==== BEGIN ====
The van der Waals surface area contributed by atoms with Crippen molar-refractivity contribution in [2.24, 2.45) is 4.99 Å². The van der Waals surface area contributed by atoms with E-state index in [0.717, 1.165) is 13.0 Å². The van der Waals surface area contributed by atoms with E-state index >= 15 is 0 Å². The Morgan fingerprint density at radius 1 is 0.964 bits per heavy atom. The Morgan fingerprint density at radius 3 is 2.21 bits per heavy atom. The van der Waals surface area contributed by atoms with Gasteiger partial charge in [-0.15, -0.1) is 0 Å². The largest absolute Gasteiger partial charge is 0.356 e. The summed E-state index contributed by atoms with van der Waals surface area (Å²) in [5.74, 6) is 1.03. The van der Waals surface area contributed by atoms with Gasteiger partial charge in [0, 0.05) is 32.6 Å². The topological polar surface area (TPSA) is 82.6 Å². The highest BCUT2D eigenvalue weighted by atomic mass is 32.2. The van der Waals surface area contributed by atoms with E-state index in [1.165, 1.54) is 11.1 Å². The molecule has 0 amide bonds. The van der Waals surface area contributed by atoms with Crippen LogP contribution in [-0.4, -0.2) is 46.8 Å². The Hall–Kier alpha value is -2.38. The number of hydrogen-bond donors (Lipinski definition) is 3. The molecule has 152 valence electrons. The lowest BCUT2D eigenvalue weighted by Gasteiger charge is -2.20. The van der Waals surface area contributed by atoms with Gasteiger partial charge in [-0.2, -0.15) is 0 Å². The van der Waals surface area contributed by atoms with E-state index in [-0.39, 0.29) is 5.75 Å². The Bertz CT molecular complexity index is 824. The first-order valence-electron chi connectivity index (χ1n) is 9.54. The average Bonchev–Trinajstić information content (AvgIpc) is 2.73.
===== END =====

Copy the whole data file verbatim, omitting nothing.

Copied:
The van der Waals surface area contributed by atoms with Crippen molar-refractivity contribution in [2.24, 2.45) is 4.99 Å². The van der Waals surface area contributed by atoms with E-state index in [0.717, 1.165) is 13.0 Å². The van der Waals surface area contributed by atoms with E-state index >= 15 is 0 Å². The Morgan fingerprint density at radius 1 is 0.964 bits per heavy atom. The Morgan fingerprint density at radius 3 is 2.21 bits per heavy atom. The van der Waals surface area contributed by atoms with Gasteiger partial charge in [-0.15, -0.1) is 0 Å². The largest absolute Gasteiger partial charge is 0.356 e. The summed E-state index contributed by atoms with van der Waals surface area (Å²) in [5.74, 6) is 1.03. The van der Waals surface area contributed by atoms with Gasteiger partial charge in [0, 0.05) is 32.6 Å². The topological polar surface area (TPSA) is 82.6 Å². The highest BCUT2D eigenvalue weighted by atomic mass is 32.2. The van der Waals surface area contributed by atoms with E-state index in [1.165, 1.54) is 11.1 Å². The molecule has 0 amide bonds. The van der Waals surface area contributed by atoms with Crippen LogP contribution in [-0.4, -0.2) is 46.8 Å². The Hall–Kier alpha value is -2.38. The number of hydrogen-bond donors (Lipinski definition) is 3. The molecule has 152 valence electrons. The lowest BCUT2D eigenvalue weighted by Gasteiger charge is -2.20. The van der Waals surface area contributed by atoms with Gasteiger partial charge in [-0.2, -0.15) is 0 Å². The van der Waals surface area contributed by atoms with E-state index in [-0.39, 0.29) is 5.75 Å². The Bertz CT molecular complexity index is 824. The first-order valence-electron chi connectivity index (χ1n) is 9.54. The average Bonchev–Trinajstić information content (AvgIpc) is 2.73.